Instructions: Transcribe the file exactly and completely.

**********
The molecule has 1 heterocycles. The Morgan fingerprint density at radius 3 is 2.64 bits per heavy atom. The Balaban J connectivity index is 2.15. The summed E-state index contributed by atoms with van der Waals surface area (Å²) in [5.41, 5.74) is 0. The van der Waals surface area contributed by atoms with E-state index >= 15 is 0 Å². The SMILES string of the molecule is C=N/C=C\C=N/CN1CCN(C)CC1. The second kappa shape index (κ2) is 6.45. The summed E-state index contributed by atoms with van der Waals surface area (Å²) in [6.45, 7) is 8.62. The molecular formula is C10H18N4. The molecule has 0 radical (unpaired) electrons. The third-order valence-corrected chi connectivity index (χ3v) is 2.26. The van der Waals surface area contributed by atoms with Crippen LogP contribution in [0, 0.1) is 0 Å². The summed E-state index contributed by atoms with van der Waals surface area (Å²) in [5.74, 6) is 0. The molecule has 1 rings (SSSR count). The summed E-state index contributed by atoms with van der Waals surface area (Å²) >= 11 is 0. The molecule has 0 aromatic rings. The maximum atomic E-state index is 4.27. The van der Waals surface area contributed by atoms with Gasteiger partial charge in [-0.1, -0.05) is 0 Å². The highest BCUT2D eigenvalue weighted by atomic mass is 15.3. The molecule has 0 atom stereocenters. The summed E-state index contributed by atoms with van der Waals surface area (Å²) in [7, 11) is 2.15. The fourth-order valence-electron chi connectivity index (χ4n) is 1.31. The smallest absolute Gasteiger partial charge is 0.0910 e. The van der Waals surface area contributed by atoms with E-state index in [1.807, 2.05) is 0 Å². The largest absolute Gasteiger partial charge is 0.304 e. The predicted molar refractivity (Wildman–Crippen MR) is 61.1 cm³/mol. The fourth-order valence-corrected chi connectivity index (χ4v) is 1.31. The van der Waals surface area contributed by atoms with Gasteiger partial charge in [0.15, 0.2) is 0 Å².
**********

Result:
The molecule has 1 heterocycles. The Morgan fingerprint density at radius 3 is 2.64 bits per heavy atom. The Balaban J connectivity index is 2.15. The summed E-state index contributed by atoms with van der Waals surface area (Å²) in [5.41, 5.74) is 0. The van der Waals surface area contributed by atoms with E-state index >= 15 is 0 Å². The SMILES string of the molecule is C=N/C=C\C=N/CN1CCN(C)CC1. The second kappa shape index (κ2) is 6.45. The summed E-state index contributed by atoms with van der Waals surface area (Å²) in [6.45, 7) is 8.62. The molecular formula is C10H18N4. The molecule has 0 radical (unpaired) electrons. The third-order valence-corrected chi connectivity index (χ3v) is 2.26. The van der Waals surface area contributed by atoms with Crippen LogP contribution in [0, 0.1) is 0 Å². The summed E-state index contributed by atoms with van der Waals surface area (Å²) in [5.74, 6) is 0. The molecule has 1 rings (SSSR count). The summed E-state index contributed by atoms with van der Waals surface area (Å²) >= 11 is 0. The molecule has 0 aromatic rings. The maximum atomic E-state index is 4.27. The van der Waals surface area contributed by atoms with Gasteiger partial charge in [-0.1, -0.05) is 0 Å². The highest BCUT2D eigenvalue weighted by atomic mass is 15.3. The molecule has 0 atom stereocenters. The summed E-state index contributed by atoms with van der Waals surface area (Å²) in [7, 11) is 2.15. The fourth-order valence-electron chi connectivity index (χ4n) is 1.31. The smallest absolute Gasteiger partial charge is 0.0910 e. The van der Waals surface area contributed by atoms with E-state index in [1.807, 2.05) is 0 Å². The largest absolute Gasteiger partial charge is 0.304 e. The predicted molar refractivity (Wildman–Crippen MR) is 61.1 cm³/mol. The fourth-order valence-corrected chi connectivity index (χ4v) is 1.31. The van der Waals surface area contributed by atoms with Gasteiger partial charge in [0.15, 0.2) is 0 Å².